Hardness and Wear Improvement of Fe-Mn-TiC Composites Produced by in-Situ Method

DOI : 10.17577/IJERTV9IS010305

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Hardness and Wear Improvement of Fe-Mn-TiC Composites Produced by in-Situ Method

Prajwal A.S.

Department of Mechanical Engineering, Government Engineering College, Chamarajanagar- 571313,

Karnataka, India.

Parashivamurthy K. I

Department of Mechanical Engineering, Government Engineering College, Chamarajanagar- 571313,

Karnataka, India.

Abstract Metal Matrix Composites (MMCs) have been extensively used in various industries because of their beneficial properties over commercial metals and alloys. Ferrous based composites containing carbides, nitrides and borides with large volume percent of reinforcement are favored for abrasion resistance. Titanium Carbide (TiC), the hardest refractory carbide helps in abrasion resistance in the matrix of steel based composites. TiC precipitates by the reaction of titanium with carbon in the matrix of steel which improves wear and mechanical properties. Form last two decade, attempts to produce TiC reinforced steel composites have intensified. Further, addition of Mn in the Fe-TiC composite improves the mechanical properties of the composite.

KeywordsComposite; Metal Matrix; Titanium carbide; Wear; In- Situ Precipitation; Manganese; Steels.


    From last two decades, production of TiC-reinforced steel matrix composites by casting route gains significant research interest due to their wide varieties of properties compared to monolithic counterpart. In early 1970s, TiC reinforced steel composite have been prepared for high strength and wear resistance at elevated temperature applications [1]. The reaction of titanium in molten Fe-C is one of the simplest technologies for production of TiC reinforced steel composite through solidification process. Many investigators [26] have studied the mechanisms of reaction and precipitation kinetics of TiC in molten steel. Fundamental study on solidification of Fe-TiC composites was conducted by Jayashankar et al. [2] with the aim of developing Fe-TiC composite by plasma smelting of ilmenite. Jing Wang et al. [4] have conducted experiments on the precipitation of TiC by reacting pure titanium in liquid Iron-Carbon. Parashivamurthy et al. [6] have produced Fe-TiC composites by reacting titanium in molten Iron-Carbon alloy. These composites produced by casting technique suffer from ductility due to the precipitated TiC crystals. This may limit the use of these composites in industries where, strength, toughness and wear properties are important. Manganese is one of the major alloying elements with steel and it contributes markedly to the strength and hardness and is most effective in medium and high carbon steels [7]. This element has a moderate effect on hardenability and increases the ductility in the steel matrix. It lowers the critical cooling range in low and medium carbon steel.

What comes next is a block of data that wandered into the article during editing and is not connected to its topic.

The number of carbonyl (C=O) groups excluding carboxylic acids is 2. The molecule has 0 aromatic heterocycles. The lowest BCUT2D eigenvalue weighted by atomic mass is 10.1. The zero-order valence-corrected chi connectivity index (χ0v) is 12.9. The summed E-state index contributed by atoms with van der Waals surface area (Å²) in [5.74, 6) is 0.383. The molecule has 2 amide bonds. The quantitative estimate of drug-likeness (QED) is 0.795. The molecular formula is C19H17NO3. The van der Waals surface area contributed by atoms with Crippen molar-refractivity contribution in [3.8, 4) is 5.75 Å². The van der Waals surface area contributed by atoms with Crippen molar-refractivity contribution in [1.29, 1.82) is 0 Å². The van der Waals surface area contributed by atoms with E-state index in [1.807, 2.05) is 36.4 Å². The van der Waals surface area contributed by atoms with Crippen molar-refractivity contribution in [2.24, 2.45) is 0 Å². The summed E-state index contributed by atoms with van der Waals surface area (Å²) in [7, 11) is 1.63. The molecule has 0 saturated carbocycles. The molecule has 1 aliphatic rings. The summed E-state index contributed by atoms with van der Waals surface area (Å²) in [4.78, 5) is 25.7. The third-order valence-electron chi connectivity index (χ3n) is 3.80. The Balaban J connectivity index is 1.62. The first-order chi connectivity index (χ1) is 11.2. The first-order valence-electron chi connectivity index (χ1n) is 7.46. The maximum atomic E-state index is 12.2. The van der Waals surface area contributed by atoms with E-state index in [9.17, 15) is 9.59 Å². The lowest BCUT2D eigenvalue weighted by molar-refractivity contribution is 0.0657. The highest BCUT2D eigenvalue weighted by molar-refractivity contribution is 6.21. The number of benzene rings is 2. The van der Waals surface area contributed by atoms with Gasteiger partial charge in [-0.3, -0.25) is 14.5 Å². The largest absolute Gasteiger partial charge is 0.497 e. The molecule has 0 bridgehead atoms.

Similarly, Ti is another alloying element in steel which improves hardness and wear resistance in medium and high

    carbon steel. These two elements have the tendencies to form carbides in steel matrix out of which titanium has greater tendency compared to manganese. In the absence of carbon, these elements dissolve to a certain degree in ferrite phase [8, 9]. The present study was undertaken to know TiC precipitation in the molten Fe-Mn-C alloy with 5% manganese and varying titanium from 1% to 4% in the steps of 1%. The effect of manganese on the size and shape of the TiC along with hardness of the precipitated TiC in Fe-Mn matrix was characterized with pin on disk wear testing.


    For developing Fe-Mn-TiC composites, 3.75 kg of low carbon steel was charged into a water-cooled alternating current solenoid coil induction furnace of 10 kg capacity. After melting, the dross was skimmed off and 250 grams of ferro- manganese alloy, having an 80% of yield, was added to the low carbon molten steel and melting/superheating carried out to maintain the liquid metal temperature at 1600 ±50 ºC. For increasing required carbon in molten steel, pure petroleum coke powder was added. After confirming the dissolution of coke powder, the dross was skimmed and molten metal was covered with lime powder about 20 mm thick. Further, pure titanium rod was plunged through the lime powder and allowed to react with carbon available in molten metal. The reaction time was 10 minutes. The melt was transferred to ladle which was pre heated to about 1000 º C and from the ladle, the molten metal was poured into CO2 sand mould.

    Four specimens were casted along with carbon varying from 1 to 4 weight percentages in steps of 1 percentage and titanium varying from 4 to 16 weight percent in steps of 4 percent, to get four different compositions of Fe-Mn-TiC castings.